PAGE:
The video provides a useful and fascinating insight into the changing corporate culture of Google and the impact of Google CEO Larry Page who has transformed the business around the vision of innovative design (competing now with Apple?).
A good example of this is how Google redesigned the Gmail app that works on Apple's IOS operating system. It had to look like Gmail (Google) but have an Apple feel!
A real feature of this video is the importance of teamwork in app design - another strong feature of the Google culture.read more...»
Many seasoned industry observers believe that RIM's survival hopes rest on the recent launch of the Z10 - the new Blackberry smartphone designed to compete directly with the iPhone 5 and Samsung's range.
RIM needs the new phone to generate some pretty significant profits and a key part of that will be achieving a strong gross profit margin in a highly competitive, price-sensitive market.
In this video, the basic manufacturing unit costs of the Z10 have been analysed and compared with the iPhone 5. What are the results?read more...»
Is there a better example of a firm that failed to embrace the need for change in the face of rapid technological advances than Kodak?
Kodak is a great example to use with students to introduce the concept of technological change and this video provides a thought-provoking piece of stimulus material!read more...»
When firms set their strategic, long term aims, they need to have some kind of vision of what the future may hold.read more...»
Since it launched in 2008, the music streaming service Spotify has gained 20 million users, many of whom are prepared to pay for the premium service. Of this revenue, approximately 70% is paid back to the music industry by Spotify.
Spotify is one of several firms in the rapidly-growing music streaming industry. Can its business model work?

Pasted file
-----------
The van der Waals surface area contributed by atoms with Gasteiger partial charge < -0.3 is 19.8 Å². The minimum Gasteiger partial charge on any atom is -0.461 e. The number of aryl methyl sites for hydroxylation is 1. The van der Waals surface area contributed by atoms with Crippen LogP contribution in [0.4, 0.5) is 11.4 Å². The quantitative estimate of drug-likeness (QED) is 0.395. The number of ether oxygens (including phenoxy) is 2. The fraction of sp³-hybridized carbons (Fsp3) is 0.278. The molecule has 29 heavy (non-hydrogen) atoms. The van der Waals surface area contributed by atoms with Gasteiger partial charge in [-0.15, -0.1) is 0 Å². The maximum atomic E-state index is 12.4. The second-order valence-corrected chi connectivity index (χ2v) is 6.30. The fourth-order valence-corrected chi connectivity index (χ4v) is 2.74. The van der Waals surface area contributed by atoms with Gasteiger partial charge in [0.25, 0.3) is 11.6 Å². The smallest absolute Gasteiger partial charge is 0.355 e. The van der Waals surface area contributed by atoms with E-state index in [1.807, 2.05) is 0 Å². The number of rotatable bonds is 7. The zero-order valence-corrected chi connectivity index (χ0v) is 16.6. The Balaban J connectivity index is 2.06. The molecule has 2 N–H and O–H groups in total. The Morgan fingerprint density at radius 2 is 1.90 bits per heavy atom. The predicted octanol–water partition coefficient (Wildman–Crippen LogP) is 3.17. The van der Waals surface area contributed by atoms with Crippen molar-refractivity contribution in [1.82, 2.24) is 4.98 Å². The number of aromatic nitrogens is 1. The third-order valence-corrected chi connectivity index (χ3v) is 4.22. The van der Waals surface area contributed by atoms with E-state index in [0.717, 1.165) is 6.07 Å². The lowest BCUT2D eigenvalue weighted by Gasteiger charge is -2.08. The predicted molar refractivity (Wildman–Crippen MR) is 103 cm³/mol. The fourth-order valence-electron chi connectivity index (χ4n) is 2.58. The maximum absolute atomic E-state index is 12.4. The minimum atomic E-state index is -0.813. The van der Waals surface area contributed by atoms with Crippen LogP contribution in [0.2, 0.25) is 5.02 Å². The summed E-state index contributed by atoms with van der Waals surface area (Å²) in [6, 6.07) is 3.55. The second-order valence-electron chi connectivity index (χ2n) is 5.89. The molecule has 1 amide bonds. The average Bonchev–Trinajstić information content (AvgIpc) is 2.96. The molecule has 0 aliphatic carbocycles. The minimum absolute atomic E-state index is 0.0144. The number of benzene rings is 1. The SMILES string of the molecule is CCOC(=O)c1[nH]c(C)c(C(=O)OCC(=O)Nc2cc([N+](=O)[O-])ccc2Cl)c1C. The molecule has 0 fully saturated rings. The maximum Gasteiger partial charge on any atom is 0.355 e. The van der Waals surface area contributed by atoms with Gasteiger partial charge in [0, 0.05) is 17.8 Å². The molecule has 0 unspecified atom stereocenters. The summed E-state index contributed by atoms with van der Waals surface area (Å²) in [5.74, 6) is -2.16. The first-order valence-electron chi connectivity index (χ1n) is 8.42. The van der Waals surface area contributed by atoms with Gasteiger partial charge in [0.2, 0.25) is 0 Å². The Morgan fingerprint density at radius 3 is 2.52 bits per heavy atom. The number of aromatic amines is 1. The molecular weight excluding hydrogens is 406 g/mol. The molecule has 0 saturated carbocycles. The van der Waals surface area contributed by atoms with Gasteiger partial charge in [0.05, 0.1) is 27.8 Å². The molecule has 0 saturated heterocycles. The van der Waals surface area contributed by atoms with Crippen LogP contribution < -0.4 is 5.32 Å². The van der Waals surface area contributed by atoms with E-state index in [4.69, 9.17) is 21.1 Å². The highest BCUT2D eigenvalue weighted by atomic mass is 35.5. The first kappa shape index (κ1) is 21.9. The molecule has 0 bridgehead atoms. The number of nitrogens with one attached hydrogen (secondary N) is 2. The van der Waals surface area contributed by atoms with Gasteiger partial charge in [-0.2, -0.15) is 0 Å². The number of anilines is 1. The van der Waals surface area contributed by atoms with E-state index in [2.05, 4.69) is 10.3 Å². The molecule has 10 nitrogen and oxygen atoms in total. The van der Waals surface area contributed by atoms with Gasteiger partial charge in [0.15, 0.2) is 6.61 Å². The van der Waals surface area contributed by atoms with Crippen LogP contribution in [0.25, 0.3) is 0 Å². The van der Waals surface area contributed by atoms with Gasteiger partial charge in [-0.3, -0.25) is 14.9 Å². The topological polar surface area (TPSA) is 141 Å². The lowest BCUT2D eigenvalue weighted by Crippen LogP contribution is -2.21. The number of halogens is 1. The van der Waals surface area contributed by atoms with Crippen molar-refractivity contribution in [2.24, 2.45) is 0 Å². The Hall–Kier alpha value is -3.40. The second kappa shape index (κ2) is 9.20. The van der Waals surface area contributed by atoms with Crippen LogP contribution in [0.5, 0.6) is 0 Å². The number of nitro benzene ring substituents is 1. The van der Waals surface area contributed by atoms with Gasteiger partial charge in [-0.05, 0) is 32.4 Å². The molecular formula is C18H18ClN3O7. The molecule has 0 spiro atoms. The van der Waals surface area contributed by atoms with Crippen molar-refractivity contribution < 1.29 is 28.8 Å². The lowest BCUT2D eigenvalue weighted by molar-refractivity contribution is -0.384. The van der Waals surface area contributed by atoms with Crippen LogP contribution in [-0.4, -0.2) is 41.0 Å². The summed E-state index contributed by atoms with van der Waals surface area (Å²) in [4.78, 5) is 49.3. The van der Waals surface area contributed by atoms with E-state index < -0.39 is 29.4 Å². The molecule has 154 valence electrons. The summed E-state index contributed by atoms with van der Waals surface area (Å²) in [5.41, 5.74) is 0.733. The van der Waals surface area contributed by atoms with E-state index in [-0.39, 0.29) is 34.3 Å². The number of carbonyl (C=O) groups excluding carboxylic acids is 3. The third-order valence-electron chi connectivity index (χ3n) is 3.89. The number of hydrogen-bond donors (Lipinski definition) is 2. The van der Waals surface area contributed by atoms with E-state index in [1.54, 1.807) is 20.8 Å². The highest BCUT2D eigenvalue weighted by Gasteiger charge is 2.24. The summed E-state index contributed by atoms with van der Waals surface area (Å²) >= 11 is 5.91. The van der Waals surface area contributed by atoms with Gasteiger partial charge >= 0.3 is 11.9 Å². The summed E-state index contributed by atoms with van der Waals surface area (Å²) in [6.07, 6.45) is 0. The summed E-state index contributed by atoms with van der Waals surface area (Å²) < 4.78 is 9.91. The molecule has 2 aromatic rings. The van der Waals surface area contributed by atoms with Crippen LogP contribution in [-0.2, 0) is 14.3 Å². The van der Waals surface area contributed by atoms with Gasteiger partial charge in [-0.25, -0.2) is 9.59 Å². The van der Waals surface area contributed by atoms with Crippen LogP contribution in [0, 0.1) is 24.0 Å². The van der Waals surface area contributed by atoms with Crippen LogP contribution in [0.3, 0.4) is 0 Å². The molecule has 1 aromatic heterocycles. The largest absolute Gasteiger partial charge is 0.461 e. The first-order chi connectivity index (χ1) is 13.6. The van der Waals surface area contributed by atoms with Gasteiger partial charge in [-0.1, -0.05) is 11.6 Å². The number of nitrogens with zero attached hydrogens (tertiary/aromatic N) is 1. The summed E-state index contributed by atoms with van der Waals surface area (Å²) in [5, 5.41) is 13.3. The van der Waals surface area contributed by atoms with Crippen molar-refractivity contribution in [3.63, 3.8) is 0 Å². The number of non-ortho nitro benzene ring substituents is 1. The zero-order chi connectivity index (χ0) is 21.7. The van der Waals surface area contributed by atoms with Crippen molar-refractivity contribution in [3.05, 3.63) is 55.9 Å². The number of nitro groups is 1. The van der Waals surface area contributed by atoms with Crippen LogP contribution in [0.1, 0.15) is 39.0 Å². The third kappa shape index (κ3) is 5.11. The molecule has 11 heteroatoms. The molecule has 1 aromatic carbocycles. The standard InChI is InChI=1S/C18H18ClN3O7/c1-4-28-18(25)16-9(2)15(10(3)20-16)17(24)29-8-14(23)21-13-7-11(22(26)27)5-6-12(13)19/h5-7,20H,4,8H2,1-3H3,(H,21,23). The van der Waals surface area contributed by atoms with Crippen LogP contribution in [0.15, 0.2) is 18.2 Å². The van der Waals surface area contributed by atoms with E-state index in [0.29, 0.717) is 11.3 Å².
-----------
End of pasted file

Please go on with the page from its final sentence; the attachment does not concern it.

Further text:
This video from the Wall Street Journal takes a look behind Spotify and discusses the issues with music industry stakeholders.read more...»
At times, it seems that Yahoo has had more CEOs than Chelsea FC have had managers. Yahoo has tried several times to change strategic direction through new leadership but has struggled to compete with Google in search engine and email.
However the appointment of former Google director Marissa Mayer appears to be working. Yahoo's share price has risen 30% since her appointment and for the first time in four years, Yahoo's revenues are now growing.read more...»
Michael Dell founded Dell Computers back in 1984 with just $1,000 in capital. For the alst 25 years, shares in Dell have been traded publicly. But now Dell has taken the company "private" with the help of venture capital and Microsoft, paying $24.4bn for the privilege!
My students know that I love the radio. Many a spare half an hour can be whiled away with a podcast of The Bottom Line (which returns on Thursday/Saturday this week), or More or Less, or Peter Day’s World of Business. And the great thing about this form of learning is that it can overlap with other tasks – there’s no opportunity cost! Listen to a business/economics podcast whilst at the gym, going for a run, doing the washing-up, whatever…
But whilst Radio 4 is well-scouted territory, but one students might not be so familiar with is NPR’s Planet Money. This show, from America’s public radio, is quite close in style to R4’s More or Less with a more of a business focus. 2 fifteen minute shows are podcasted a week.
This edition is a great place to start.
Here’s a funny story to accompany a more serious post about the future of outsourcing – which is where a firm hires the services of outside companies to perform a business process currently completed ‘in house’.
Apparently one US worker hired people in China do his work. Having outsourced his job, 'Bob' would spend the day at work browsing sites on the internet. (If you believe it), the US-based software developer has been caught outsourcing his work to China for less than a fifth of his six figure salary - while he spent his time messing around on Facebook, LinkedIn, eBay and Reddit.read more...»
I adapted the title for this blog from an article and video clip I came across in the Telegraph, which contains the observation that "consumers forgot that Blockbusters still existed". I don't really think its demise was very hard to predict, and I think most of you will have seen this coming for some time.
But with the decline of Blockbusters - and so much other bad news on the High Street - I've decided to bundle together a lot of ideas and links to encourage students to work independently on this topic, to see if they can understand some of the forces putting pressure on our High Streets at the moment.read more...»